Danna Webster discovered the Key Peninsula in 2000 after a nearly 30-year career as a teacher. She then spent the next 20 years becoming an indispensable part of KP life by volunteering as a member of the KP Community Council, a post she left at the end of December.
“I gave proper notice back in 2019,” Webster said. “I told them I wanted to retire in 2020 because it was such a great number. They said fine and put it on the calendar for Dec. 31. That’s not what I had in mind but I said ‘fine,’ and then when we got to December people were shocked — shocked! — that I was leaving.”
But Webster was quick to add she isn’t going anywhere.
“I find that it’s really a wonderful next step to formally stop one thing to free you up to do other things,” she said. “Way back I think I had something like 17 meetings a month, which was kind of nuts. But I’ve had so much fun and appreciated and enjoyed it.”
Webster was born in Iowa and has lived in Nebraska, California, Idaho and Colorado, where she spent the bulk of her professional life. Her husband of 42 years, Gordon, spent part of his youth in Edmonds and has a sister in Arlington. After the couple had raised their family of three in Colorado, and Webster neared retirement, she decided she was willing to relocate. “I don’t know why you’d go back to all that rain, but we can go look if you want,” she told him.
“Gordon took me up to the San Juan Islands and said ‘Wouldn’t you love to live in this beautiful country?’ I was all gung ho, and he said ‘Of course we can’t afford anything up here, but I’ve heard down in the South Sound there are some affordable things.’ ”
They spent one weekend going through 16 houses and bought one near Rocky Bay.
“I couldn’t believe how beautiful and fun it is out here, and when you drive to go somewhere it’s only 10 or 15 minutes instead of a day and a half to get there like it is in Colorado.”
It wasn’t long before her enthusiasm caught up with her. In 2004, Webster was invited to run for the board of directors of the newly formed KP Community Council.
“It was their first election. I wrote a magnificent resume for the position for Area 2, which is where I live, and I won by a landslide. I felt like a big winner there for a while before I realized nobody had read my resume and my opponent was largely absent.”
The council is a homegrown concept, intended to represent the four census areas of the Key Peninsula; unbiased, nonpartisan and able to advocate for the KP as a united voice to county and state officials.
“We started the candidates’ forum to get our elected officials to come talk to us, we took on School Bus Connects for transportation, and created a youth council for students to learn about government and parliamentary procedure,” Webster said. “Then we adopted the Farm Tour in 2008. We could put it under our nonprofit status and help them try and get some money, and it became probably the most successful event we have on the Key Peninsula.”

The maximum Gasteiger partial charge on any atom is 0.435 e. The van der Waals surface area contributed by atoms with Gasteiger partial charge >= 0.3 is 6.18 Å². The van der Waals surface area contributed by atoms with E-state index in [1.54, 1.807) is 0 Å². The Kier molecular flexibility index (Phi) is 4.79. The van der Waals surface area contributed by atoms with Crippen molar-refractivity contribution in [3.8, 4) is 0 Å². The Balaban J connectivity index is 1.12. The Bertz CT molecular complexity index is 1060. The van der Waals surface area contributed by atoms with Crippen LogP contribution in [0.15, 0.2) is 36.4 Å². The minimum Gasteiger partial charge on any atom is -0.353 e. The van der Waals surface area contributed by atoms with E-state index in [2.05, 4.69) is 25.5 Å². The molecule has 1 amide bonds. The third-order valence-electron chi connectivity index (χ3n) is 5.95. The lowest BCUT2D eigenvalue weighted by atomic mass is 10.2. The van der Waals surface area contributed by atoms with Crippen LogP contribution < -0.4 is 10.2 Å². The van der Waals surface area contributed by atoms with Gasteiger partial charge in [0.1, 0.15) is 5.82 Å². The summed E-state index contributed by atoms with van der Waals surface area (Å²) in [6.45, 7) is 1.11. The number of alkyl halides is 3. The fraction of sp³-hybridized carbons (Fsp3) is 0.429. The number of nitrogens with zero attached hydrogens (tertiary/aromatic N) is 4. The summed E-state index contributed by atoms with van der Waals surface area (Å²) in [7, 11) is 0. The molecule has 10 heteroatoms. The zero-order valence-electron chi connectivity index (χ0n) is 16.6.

In 2017 the council opened an office in the Key Center Corral to do business and provide space for the Tacoma-Pierce County Health Department, the Safe Streets program and Pierce County Councilman Derek Young. “We want it to be a hub for the community and it’s well on its way to being that, should we ever open again after COVID.
“But it was in 2015 that the council undertook perhaps its most important work by helping to create the KP Partnership for a Healthy Community,” Webster said.
“We needed to learn how to share with each other instead of duplicating efforts of all the nonprofits out here,” she said. “We designed an organization with three priorities: dealing with hunger, transportation, and health and wellness, and then coordinated to get our combined resources or skills to where they were needed.”
The partnership has been operating for five years under a council steering committee but recently established a seven-person board and gained its own state nonprofit status. “This is where I’ll continue to be involved,” Webster said. “I’m not on the board but I’m going to be an executive liaison to the partnership. I’ll be around as a very historical resource.”
Webster also spent 10 years with the Key Peninsula News, first as a reporter and later as assistant editor.
“The newspaper was the most wonderful thing,” she said. “That experience opened the entire Key Peninsula to me. I got into its history by meeting so many people who had made it, who had lived it. That was my best experience in my new life after retiring from education.
“I believe that everybody that comes to the Key Peninsula gets to have their dream come true. It means that they get to be the very best they are because they are building on their own dreams. They’ve built their own home, or their own boat, their own business, or they’ve written their own book or they become a great artist.
“So, I’m not going anywhere,” she said. “My phone number isn’t changing and if I can be of help, I will.”
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